Here is an image from a shack town.
This one is in Cape Town - but they're ubiquitous around every major city in South Africa. Shack towns remain a challenge for South Africa: they're generally built illegally, either on patches of land not designated for housing or even on private lands. The ANC government sees them rather go than come. Housing, however, also remains a challenge in South Africa - although the governmental housing programme has just opened its two millionth house, a large segment of the country's population does not have access to a "normal" house. In the meantime, foreign migrants are still drawn towards South Africa's growing economy and there remains an influx of people from the rural areas to the cities.
Shack towns are something different than townships - although you will find shack towns within townships. The government provides the barest of essentials to keep conditions somewhat humane in shack towns - authorities install chemical toilets and a tap point for potable water, but that's generally the limit. Anyone from Europe who'd visit an informal shack town would be appalled. I surely was.
Associated with the shack towns is the large potential for fires. As there is generally no electricity, cooking is done on paraffin stoves, lighting relies on candles. Even when there is electricity, this also provides a fire-hazard as the quality of the electric wiring is not above standard. Combine that with the bone-dry winters here and what do you get?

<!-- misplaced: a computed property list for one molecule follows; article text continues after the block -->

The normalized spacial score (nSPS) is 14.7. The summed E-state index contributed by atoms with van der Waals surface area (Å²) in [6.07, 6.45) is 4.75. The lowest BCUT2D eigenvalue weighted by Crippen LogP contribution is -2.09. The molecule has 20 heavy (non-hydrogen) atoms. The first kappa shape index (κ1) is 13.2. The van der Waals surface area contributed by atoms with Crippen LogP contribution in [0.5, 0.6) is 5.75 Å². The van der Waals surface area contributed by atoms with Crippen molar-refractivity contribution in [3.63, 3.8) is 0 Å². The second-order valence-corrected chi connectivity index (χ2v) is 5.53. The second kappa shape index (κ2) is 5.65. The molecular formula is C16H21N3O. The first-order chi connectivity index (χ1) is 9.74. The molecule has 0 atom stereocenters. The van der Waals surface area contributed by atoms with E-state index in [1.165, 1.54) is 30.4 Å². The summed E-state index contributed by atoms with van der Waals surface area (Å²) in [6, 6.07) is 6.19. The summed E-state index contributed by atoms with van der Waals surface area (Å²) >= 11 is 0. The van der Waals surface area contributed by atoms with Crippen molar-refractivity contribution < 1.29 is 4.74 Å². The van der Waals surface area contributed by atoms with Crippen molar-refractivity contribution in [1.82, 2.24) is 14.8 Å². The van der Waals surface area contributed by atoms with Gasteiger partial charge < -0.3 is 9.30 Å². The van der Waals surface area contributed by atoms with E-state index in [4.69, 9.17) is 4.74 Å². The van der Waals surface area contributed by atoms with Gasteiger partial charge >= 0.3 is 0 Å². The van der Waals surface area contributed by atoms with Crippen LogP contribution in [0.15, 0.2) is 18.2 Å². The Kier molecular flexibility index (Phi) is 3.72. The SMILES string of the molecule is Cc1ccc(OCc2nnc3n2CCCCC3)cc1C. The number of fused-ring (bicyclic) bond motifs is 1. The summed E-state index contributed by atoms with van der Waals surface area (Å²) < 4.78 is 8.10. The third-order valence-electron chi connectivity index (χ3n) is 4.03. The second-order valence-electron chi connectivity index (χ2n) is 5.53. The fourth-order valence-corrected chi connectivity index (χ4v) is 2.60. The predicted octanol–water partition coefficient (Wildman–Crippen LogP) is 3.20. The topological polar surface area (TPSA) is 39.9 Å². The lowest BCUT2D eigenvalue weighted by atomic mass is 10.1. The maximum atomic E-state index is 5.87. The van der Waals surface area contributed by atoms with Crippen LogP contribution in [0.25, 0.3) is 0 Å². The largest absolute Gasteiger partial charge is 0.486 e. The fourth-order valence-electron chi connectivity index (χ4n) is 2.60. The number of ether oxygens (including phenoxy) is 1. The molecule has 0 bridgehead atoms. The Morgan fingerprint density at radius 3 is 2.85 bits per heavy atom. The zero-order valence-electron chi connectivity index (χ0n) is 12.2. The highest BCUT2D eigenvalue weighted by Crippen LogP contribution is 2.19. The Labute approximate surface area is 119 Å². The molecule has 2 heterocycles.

Shack fires. Settlements going up in a roar of violent flames. Firemen are not at hand, and the accessibility of a shack town is marginal to poor at best. The majority of the victims, of those who survive, are women and children.
Children, damaged for the rest of their life, from a background where there is no money, let alone knowledge about burn wounds. This is where Children of Fire comes in.
I became aware of Children of Fire by chance - someone who had done some engineering work for the organisation told me about it. Then, when I moved places, it happened I moved close to the organisation's headquarters without me knowing in advance that I actually did. This too was a fortuitous turn of events, as my girlfriend came to work at Children of Fire as a volunteer this past winter, and allowed me for better contacts with the organisation. Children of Fire is a NGO, that had its beginning some twelve years ago. It was set up by Bronwen Jones, an English lady, who previously worked as a geological technician and as journalist. In the latter function she became aware of the fate of Dorah Mokoena.
Dorah is now 13 years old. There is, to the knowledge of the organisation, no one alive on this planet whom is as gravely mutilated by fire as Dorah. Her wounds originate from a shack fire when she was a mere six months or so. She ended up in hospital, but the doctors stood helpless - all expected the baby to die. Bronwen found Dorah, took custody of her and she is the sole reason why Dorah is alive today.
Dorah has undergone over twenty operations by now to restore her face that was taken from her. The fire left her without ears, lips, nose, eye-lids or fingers. Dorah's hairline is affected as happens to many who are afflicted by fire, and her speech ability is damaged. Dorah is almost completely blind, although she can recognise light - however, the doctors sewed her eyes shut as the eyes became problematic over time.